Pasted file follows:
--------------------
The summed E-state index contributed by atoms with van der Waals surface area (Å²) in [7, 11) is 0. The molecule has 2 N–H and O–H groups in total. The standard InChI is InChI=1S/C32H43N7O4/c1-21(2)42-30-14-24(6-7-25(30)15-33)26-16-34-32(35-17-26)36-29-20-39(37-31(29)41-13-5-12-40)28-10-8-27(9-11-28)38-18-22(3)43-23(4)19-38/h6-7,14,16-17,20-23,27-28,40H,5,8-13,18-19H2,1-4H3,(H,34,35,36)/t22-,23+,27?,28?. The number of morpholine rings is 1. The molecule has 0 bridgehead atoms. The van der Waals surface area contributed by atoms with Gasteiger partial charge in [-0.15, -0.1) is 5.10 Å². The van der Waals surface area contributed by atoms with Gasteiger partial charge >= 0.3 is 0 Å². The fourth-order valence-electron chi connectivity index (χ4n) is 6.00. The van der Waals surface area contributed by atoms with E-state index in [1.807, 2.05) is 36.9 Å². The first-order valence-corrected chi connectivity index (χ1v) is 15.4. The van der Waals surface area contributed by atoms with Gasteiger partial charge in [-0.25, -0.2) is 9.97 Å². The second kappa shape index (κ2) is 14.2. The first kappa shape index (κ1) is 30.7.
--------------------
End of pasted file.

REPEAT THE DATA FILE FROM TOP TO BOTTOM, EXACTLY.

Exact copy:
The summed E-state index contributed by atoms with van der Waals surface area (Å²) in [7, 11) is 0. The molecule has 2 N–H and O–H groups in total. The standard InChI is InChI=1S/C32H43N7O4/c1-21(2)42-30-14-24(6-7-25(30)15-33)26-16-34-32(35-17-26)36-29-20-39(37-31(29)41-13-5-12-40)28-10-8-27(9-11-28)38-18-22(3)43-23(4)19-38/h6-7,14,16-17,20-23,27-28,40H,5,8-13,18-19H2,1-4H3,(H,34,35,36)/t22-,23+,27?,28?. The number of morpholine rings is 1. The molecule has 0 bridgehead atoms. The van der Waals surface area contributed by atoms with Gasteiger partial charge in [-0.15, -0.1) is 5.10 Å². The van der Waals surface area contributed by atoms with Gasteiger partial charge >= 0.3 is 0 Å². The fourth-order valence-electron chi connectivity index (χ4n) is 6.00. The van der Waals surface area contributed by atoms with E-state index in [1.807, 2.05) is 36.9 Å². The first-order valence-corrected chi connectivity index (χ1v) is 15.4. The van der Waals surface area contributed by atoms with Gasteiger partial charge in [-0.25, -0.2) is 9.97 Å². The second kappa shape index (κ2) is 14.2. The first kappa shape index (κ1) is 30.7.